Rep. Caroline Simmons, D-Stamford, co-chair of the Commerce Committee, said 4,200 properties are in limbo due to the Transfer Act. She called the measure pro-environment protection and pro-economic growth, because it frees some properties for sale and focuses more attention on “high-risk properties.”
COVID forced an end to the regular session in March, setting the stage for a special session in July and a final one this week. On Wednesday, most lawmakers monitored the debates from their offices. Those in the chamber wore masks.
Most of nine bills taken up passed on unanimous votes, as did the confirmations of Christine E. Keller to the Supreme Court and Joan K. Alexander, José A. Suarez and Melanie L. Cradle to the Appellate Court. Others passed on lopsided votes.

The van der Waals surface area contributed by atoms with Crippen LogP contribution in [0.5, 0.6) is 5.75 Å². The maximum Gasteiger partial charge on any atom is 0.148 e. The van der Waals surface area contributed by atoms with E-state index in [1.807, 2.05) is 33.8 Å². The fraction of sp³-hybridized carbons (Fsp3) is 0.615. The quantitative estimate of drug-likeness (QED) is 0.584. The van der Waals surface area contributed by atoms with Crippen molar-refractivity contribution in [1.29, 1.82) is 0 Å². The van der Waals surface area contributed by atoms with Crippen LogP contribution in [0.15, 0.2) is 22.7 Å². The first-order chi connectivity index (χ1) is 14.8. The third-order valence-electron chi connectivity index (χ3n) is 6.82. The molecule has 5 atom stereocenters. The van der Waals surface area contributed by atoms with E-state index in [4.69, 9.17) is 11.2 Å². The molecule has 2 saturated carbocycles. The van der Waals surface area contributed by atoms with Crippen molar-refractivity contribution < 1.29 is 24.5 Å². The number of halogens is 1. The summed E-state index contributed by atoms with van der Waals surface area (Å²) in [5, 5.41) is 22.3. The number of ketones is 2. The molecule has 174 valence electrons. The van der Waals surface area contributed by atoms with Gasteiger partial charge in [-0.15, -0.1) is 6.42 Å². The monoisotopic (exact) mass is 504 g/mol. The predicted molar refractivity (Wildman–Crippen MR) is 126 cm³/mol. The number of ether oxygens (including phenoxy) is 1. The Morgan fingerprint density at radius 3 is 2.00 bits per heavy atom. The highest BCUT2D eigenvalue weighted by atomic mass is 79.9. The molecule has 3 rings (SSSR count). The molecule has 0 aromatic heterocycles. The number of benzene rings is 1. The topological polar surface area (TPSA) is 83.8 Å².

The exception was a school construction bill with $189 million funding for a new Norwalk High School sought by Senate Majority Leader Bob Duff, D-Norwalk. Republicans tried to strike the project from the bill, saying Duff was seeking to go outside the normal review process. Their amendment failed, 86-51. The bill passed, 99-38, after midnight.
House Bill 7005, which is intended to quicken the counting of absentee ballots, was approved, 139-5. It also creates an election monitor for Bridgeport.
House Majority Leader Matt Ritter, D-Hartford, said overwhelming votes reflected weeks of negotiations, helped by a friendly tone set by a series of tributes to departing legislators on both sides of the aisle.
The two caucus leaders, Aresimowicz and Klarides, struggled for composure as they referred to each other as friendly adversaries. They talked about mutual respect for those who put their names on the ballot and serve.